Author: James Dashner
Publisher: Delacorte Books for Young Readers
Genre: Dystopian Science Fiction
Age Range: 6th Grade and Up
Summary: (from Goodreads)
Solving the Maze was supposed to be the end. No more puzzles. No more variables. And no more running. Thomas was sure that escape meant he and the Gladers would get their lives back. But no one really knew what sort of life they were going back to...
Burned by sun flares and baked by a new, brutal climate, the earth is a wasteland. Government has disintegrated—and with it, order—and now Cranks, people covered in festering wounds and driven to murderous insanity by the infectious disease known as the Flare, roam the crumbling cities hunting for their next victim . . . and meal.
The Gladers are far from finished with running. Instead of freedom, they find themselves faced with another trial. They must cross the Scorch, the most burned-out section of the world, and arrive at a safe haven in two weeks. And WICKED has made sure to adjust the variables and stack the odds against them.
The second book in this series reads and feels very similar to the first. Thomas and the other Gladers soon discover that getting out of the Maze was only the first step in survival. WICKED, the shadowy organization that set up the trials, is not done with them yet. And if the first book was violent, the second takes that violence up a notch. Violent lightning storms literally blow people's limbs off, deranged sufferers of the Flare sound a lot like the walkers from The Walking Dead, and we once again have hideous monsters created by WICKED to force the young people to fight or die. While it all seems very sinister, there are constant reminders throughout the book that the trials are supposed to be a good thing; that they are weeding out the weakest to find the future leaders to save the planet. But no pressure or anything...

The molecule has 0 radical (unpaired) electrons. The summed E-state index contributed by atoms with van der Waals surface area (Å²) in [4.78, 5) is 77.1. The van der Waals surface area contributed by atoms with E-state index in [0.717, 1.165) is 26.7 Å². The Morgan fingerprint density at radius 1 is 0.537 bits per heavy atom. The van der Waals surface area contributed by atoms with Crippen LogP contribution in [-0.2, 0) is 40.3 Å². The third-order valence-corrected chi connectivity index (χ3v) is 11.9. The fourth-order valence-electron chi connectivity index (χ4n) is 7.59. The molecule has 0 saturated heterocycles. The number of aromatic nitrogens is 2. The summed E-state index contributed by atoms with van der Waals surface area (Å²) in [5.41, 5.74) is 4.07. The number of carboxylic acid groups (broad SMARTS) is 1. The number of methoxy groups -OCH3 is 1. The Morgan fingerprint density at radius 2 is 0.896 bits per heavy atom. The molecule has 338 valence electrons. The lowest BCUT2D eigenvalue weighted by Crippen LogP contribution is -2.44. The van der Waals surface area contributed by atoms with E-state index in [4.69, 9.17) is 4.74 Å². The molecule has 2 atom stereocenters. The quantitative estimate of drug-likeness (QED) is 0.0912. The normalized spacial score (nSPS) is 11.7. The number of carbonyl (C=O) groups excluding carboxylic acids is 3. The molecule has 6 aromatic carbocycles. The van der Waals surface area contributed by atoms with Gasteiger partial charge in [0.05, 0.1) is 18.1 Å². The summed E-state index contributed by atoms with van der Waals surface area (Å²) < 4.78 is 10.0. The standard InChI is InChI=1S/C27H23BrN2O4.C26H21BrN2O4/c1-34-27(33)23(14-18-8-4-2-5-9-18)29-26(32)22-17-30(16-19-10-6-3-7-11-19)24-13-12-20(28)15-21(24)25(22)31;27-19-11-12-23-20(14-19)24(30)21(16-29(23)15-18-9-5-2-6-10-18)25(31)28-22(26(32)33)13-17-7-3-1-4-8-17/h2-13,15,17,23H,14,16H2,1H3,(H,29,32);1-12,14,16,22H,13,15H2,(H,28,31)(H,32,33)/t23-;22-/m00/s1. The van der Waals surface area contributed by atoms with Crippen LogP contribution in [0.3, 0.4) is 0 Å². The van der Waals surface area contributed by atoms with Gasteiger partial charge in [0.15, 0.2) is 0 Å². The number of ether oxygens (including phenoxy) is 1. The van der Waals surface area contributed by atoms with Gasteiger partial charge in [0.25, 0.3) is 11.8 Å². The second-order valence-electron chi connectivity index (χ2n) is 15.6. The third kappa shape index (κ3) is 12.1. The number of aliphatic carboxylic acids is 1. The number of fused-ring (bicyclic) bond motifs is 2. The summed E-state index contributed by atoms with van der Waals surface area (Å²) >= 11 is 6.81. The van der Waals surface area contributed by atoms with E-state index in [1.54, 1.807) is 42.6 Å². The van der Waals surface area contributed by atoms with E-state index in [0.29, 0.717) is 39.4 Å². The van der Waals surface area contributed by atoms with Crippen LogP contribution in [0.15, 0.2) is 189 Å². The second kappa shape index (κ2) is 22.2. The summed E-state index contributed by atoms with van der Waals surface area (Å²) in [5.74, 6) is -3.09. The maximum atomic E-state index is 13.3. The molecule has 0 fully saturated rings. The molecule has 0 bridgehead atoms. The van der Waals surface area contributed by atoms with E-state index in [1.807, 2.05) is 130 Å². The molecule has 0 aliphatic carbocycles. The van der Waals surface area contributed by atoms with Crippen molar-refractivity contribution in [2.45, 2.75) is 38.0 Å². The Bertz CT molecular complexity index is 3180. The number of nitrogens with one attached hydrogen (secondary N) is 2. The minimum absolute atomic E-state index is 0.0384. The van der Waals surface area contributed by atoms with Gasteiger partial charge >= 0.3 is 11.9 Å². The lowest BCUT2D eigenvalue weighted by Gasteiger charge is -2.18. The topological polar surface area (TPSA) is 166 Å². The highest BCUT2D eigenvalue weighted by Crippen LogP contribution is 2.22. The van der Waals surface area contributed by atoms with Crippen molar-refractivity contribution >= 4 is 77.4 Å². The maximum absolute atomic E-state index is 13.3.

As an adult reader I found the increase in tension and intensity in the plot enjoyable, but it may be too much for readers on the bottom end of the readability band for this book. However, it does bring up all od the same rich topics for discussion as most other high-quality dystopian fiction. Do the needs of the many outweigh the needs of the few? What responsibility does each of us carry for our fellow humanity? Is it acceptable to subject people to violence-physical or psychological-in the service of the greater good? I think this series would make a good choice for a book club discussions in a school or library setting, especially in middle school or early in high school.